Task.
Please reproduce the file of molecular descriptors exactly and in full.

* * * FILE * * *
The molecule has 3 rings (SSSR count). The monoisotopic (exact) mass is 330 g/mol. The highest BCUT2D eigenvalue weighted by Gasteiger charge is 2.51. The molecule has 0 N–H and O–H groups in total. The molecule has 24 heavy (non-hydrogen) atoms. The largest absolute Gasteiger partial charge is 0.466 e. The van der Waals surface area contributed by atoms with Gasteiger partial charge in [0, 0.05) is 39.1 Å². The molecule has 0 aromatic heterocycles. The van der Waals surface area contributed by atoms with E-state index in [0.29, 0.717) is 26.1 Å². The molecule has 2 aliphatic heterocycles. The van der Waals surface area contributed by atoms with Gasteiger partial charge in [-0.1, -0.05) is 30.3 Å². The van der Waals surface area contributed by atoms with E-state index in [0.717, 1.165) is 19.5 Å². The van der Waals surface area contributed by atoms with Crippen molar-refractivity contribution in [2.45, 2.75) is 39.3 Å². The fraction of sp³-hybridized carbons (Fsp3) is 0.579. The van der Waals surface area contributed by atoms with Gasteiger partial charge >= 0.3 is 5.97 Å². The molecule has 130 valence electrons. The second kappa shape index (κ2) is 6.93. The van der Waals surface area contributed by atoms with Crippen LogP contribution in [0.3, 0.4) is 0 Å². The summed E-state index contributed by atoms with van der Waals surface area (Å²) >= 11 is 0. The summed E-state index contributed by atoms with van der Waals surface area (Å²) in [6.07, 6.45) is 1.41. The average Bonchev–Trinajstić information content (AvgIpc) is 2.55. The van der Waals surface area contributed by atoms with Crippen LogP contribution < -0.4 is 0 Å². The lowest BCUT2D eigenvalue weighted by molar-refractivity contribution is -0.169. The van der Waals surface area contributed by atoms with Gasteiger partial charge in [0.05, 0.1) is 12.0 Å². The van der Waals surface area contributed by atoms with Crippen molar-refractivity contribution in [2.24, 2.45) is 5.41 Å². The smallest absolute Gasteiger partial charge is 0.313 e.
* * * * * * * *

The molecule has 3 rings (SSSR count). The monoisotopic (exact) mass is 330 g/mol. The highest BCUT2D eigenvalue weighted by Gasteiger charge is 2.51. The molecule has 0 N–H and O–H groups in total. The molecule has 24 heavy (non-hydrogen) atoms. The largest absolute Gasteiger partial charge is 0.466 e. The van der Waals surface area contributed by atoms with Gasteiger partial charge in [0, 0.05) is 39.1 Å². The molecule has 0 aromatic heterocycles. The van der Waals surface area contributed by atoms with E-state index in [0.29, 0.717) is 26.1 Å². The molecule has 2 aliphatic heterocycles. The van der Waals surface area contributed by atoms with Gasteiger partial charge in [-0.1, -0.05) is 30.3 Å². The van der Waals surface area contributed by atoms with E-state index in [0.717, 1.165) is 19.5 Å². The van der Waals surface area contributed by atoms with Crippen molar-refractivity contribution in [2.45, 2.75) is 39.3 Å². The fraction of sp³-hybridized carbons (Fsp3) is 0.579. The van der Waals surface area contributed by atoms with Gasteiger partial charge >= 0.3 is 5.97 Å². The molecule has 130 valence electrons. The second kappa shape index (κ2) is 6.93. The van der Waals surface area contributed by atoms with Crippen LogP contribution in [0.3, 0.4) is 0 Å². The summed E-state index contributed by atoms with van der Waals surface area (Å²) >= 11 is 0. The summed E-state index contributed by atoms with van der Waals surface area (Å²) in [6.07, 6.45) is 1.41. The average Bonchev–Trinajstić information content (AvgIpc) is 2.55. The van der Waals surface area contributed by atoms with Crippen LogP contribution < -0.4 is 0 Å². The lowest BCUT2D eigenvalue weighted by molar-refractivity contribution is -0.169. The van der Waals surface area contributed by atoms with Gasteiger partial charge in [0.05, 0.1) is 12.0 Å². The van der Waals surface area contributed by atoms with Crippen molar-refractivity contribution in [2.24, 2.45) is 5.41 Å². The smallest absolute Gasteiger partial charge is 0.313 e.